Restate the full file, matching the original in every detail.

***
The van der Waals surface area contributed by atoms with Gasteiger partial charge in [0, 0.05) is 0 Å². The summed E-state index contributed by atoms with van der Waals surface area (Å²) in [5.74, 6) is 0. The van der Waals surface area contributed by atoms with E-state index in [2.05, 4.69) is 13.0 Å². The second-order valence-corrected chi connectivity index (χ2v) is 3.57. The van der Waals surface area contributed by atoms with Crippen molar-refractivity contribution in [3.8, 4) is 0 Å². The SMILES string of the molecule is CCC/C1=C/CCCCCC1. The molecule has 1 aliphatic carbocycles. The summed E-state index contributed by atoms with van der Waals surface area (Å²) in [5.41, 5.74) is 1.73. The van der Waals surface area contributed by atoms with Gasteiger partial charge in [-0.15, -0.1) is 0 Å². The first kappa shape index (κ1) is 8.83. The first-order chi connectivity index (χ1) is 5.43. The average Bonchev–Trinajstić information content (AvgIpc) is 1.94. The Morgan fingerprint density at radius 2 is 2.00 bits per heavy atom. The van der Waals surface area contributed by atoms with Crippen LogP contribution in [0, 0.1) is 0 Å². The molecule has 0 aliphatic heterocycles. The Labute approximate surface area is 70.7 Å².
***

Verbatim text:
The van der Waals surface area contributed by atoms with Gasteiger partial charge in [0, 0.05) is 0 Å². The summed E-state index contributed by atoms with van der Waals surface area (Å²) in [5.74, 6) is 0. The van der Waals surface area contributed by atoms with E-state index in [2.05, 4.69) is 13.0 Å². The second-order valence-corrected chi connectivity index (χ2v) is 3.57. The van der Waals surface area contributed by atoms with Crippen molar-refractivity contribution in [3.8, 4) is 0 Å². The SMILES string of the molecule is CCC/C1=C/CCCCCC1. The molecule has 1 aliphatic carbocycles. The summed E-state index contributed by atoms with van der Waals surface area (Å²) in [5.41, 5.74) is 1.73. The van der Waals surface area contributed by atoms with Gasteiger partial charge in [-0.15, -0.1) is 0 Å². The first kappa shape index (κ1) is 8.83. The first-order chi connectivity index (χ1) is 5.43. The average Bonchev–Trinajstić information content (AvgIpc) is 1.94. The Morgan fingerprint density at radius 2 is 2.00 bits per heavy atom. The van der Waals surface area contributed by atoms with Crippen LogP contribution in [0, 0.1) is 0 Å². The molecule has 0 aliphatic heterocycles. The Labute approximate surface area is 70.7 Å².